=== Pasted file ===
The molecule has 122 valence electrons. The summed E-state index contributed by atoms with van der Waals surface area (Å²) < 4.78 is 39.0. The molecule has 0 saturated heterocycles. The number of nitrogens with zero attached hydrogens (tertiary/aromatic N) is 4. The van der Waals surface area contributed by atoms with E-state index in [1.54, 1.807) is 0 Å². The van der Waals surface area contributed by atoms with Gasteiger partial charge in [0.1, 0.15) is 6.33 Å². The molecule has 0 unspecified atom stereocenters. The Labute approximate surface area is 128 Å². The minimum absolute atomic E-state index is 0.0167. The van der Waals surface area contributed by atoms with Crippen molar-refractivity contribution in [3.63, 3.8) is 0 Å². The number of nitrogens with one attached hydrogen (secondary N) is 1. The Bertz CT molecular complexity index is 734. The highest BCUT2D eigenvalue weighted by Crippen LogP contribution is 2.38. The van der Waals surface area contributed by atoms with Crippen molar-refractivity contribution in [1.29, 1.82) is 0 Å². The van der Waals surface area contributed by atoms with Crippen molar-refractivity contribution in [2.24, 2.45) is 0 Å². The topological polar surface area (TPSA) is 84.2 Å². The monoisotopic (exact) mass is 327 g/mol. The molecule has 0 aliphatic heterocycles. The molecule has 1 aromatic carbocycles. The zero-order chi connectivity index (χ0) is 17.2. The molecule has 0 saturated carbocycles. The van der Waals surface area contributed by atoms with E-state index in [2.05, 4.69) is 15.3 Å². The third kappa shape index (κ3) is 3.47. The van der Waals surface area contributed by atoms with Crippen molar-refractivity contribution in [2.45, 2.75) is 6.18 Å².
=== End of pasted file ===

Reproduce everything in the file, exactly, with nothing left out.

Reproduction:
The molecule has 122 valence electrons. The summed E-state index contributed by atoms with van der Waals surface area (Å²) < 4.78 is 39.0. The molecule has 0 saturated heterocycles. The number of nitrogens with zero attached hydrogens (tertiary/aromatic N) is 4. The van der Waals surface area contributed by atoms with E-state index in [1.54, 1.807) is 0 Å². The van der Waals surface area contributed by atoms with Gasteiger partial charge in [0.1, 0.15) is 6.33 Å². The molecule has 0 unspecified atom stereocenters. The Labute approximate surface area is 128 Å². The minimum absolute atomic E-state index is 0.0167. The van der Waals surface area contributed by atoms with Crippen molar-refractivity contribution in [3.63, 3.8) is 0 Å². The number of nitrogens with one attached hydrogen (secondary N) is 1. The Bertz CT molecular complexity index is 734. The highest BCUT2D eigenvalue weighted by Crippen LogP contribution is 2.38. The van der Waals surface area contributed by atoms with Crippen molar-refractivity contribution in [1.29, 1.82) is 0 Å². The van der Waals surface area contributed by atoms with Crippen molar-refractivity contribution in [2.24, 2.45) is 0 Å². The topological polar surface area (TPSA) is 84.2 Å². The monoisotopic (exact) mass is 327 g/mol. The molecule has 0 aliphatic heterocycles. The molecule has 1 aromatic carbocycles. The zero-order chi connectivity index (χ0) is 17.2. The molecule has 0 saturated carbocycles. The van der Waals surface area contributed by atoms with E-state index in [2.05, 4.69) is 15.3 Å². The third kappa shape index (κ3) is 3.47. The van der Waals surface area contributed by atoms with Crippen molar-refractivity contribution in [2.45, 2.75) is 6.18 Å².